Every year at this time, when people in the Arctic celebrate the "return of the sun" after the long dark Northern winter (it stays light from around 9.30 until nearly three at the moment), the Arctic Frontiers conference brings scientists, politicians, decision-makers, students and NGOs to Tromsö, two hours flight from the Norwegian capital Oslo and in the Arctic Circle. The town likes to be known as Norway’s "gateway to the Arctic". Historically, it has been the base for Arctic expeditions and still is. A lot of the more "comfort-loving" travellers who pass through nowadays are tourists on cruise ships. And the way the climate is changing, Tromsö is likely to be the departure point or maritime "crossroads" for a lot more travellers – and a lot more goods, in the not too distant future.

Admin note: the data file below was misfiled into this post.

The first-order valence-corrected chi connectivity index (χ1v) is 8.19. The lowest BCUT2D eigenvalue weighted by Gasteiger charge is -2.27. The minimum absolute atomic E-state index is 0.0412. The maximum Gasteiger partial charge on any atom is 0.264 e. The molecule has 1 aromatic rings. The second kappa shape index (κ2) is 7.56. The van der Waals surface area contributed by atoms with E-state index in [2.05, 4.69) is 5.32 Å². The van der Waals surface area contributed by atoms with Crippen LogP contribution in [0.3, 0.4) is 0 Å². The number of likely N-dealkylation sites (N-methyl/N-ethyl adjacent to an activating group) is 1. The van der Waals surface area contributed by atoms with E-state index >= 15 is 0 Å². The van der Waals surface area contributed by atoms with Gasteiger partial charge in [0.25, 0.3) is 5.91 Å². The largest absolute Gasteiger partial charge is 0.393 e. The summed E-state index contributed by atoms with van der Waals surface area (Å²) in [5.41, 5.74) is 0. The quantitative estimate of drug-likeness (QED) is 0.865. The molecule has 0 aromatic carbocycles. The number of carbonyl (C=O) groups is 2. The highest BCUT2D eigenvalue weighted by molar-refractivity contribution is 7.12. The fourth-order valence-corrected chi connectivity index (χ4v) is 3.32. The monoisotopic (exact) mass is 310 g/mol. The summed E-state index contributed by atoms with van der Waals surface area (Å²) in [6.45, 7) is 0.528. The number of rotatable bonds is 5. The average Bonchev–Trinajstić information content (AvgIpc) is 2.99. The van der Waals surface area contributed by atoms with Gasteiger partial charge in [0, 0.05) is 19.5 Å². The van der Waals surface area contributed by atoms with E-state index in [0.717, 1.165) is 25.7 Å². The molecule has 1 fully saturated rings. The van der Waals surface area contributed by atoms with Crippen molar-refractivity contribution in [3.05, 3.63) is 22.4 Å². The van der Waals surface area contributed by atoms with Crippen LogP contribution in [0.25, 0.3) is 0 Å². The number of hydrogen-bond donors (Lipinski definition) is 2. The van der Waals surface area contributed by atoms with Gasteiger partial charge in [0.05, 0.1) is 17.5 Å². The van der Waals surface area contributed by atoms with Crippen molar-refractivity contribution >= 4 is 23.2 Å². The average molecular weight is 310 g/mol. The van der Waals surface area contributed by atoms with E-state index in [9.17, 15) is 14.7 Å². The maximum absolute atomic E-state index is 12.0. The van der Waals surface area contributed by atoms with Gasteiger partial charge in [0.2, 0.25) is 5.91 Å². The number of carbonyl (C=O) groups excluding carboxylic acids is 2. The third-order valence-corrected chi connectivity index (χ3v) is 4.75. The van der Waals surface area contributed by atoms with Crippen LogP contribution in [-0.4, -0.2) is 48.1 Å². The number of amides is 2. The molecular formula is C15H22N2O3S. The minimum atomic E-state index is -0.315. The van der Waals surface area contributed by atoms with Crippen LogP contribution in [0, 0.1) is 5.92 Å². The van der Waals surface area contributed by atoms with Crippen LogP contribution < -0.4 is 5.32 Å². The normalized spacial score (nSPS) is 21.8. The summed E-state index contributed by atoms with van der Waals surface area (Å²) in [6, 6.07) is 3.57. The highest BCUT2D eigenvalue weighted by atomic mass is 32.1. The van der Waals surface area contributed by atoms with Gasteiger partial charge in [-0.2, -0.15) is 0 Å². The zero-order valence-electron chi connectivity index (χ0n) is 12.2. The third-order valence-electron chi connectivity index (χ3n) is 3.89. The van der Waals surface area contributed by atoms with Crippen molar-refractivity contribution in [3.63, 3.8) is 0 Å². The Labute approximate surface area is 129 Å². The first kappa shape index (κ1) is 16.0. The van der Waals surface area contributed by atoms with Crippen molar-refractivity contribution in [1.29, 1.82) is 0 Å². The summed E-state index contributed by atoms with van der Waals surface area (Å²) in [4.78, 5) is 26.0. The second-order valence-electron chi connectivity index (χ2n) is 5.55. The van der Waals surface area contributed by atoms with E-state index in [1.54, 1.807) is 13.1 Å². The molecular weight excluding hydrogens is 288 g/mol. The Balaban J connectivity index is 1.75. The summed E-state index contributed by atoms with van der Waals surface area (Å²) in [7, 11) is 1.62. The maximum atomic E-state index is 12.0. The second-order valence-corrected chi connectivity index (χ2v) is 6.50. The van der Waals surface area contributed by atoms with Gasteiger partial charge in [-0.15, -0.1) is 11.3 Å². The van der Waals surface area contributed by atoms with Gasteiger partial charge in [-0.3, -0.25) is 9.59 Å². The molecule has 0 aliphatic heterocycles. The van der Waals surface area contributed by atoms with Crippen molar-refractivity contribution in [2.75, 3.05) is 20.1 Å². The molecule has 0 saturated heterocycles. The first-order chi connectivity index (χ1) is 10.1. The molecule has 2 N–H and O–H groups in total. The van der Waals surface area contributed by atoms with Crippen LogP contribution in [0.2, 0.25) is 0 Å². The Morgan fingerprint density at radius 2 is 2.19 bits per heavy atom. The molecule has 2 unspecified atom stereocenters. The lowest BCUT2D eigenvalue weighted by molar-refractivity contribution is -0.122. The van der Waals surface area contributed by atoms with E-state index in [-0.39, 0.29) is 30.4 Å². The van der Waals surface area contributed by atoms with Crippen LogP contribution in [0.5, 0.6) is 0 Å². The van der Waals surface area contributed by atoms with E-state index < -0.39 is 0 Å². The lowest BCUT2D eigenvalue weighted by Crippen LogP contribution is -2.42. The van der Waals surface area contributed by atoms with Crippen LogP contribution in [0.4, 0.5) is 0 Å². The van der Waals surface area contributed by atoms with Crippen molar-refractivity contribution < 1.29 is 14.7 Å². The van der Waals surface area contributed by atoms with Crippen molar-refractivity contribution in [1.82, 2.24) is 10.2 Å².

The melting of the Arctic sea ice, a lot faster than anticipated, is making the remote wilderness of this ecologically fragile region much more easily accessible. US rear admiral Dave Titley said in a presentation here the US navy reckons with a whole month of summer with no sea ice as early as 2030. That date has been continually coming forward in recent years. The question is what it will mean for the Arctic – and the rest of the planet. "Arctic Tipping Points" is the title of this year’s conference – which goes on for a whole week, with a political and a science segment. The Arctic plays a key role in regulating the world’s climate. Scientists are trying to work out when key factors – like the melting of the sea ice, which also acts as a protective cover, reflecting heat from the sun back up and away from the earth – could reach a "tipping point", or point of no return, triggering further warming as the darker ocean absorbs more heat. One study quoted here says 6 of 14 elements identified as "tipping elements" in the "earth system" are located in the Arctic.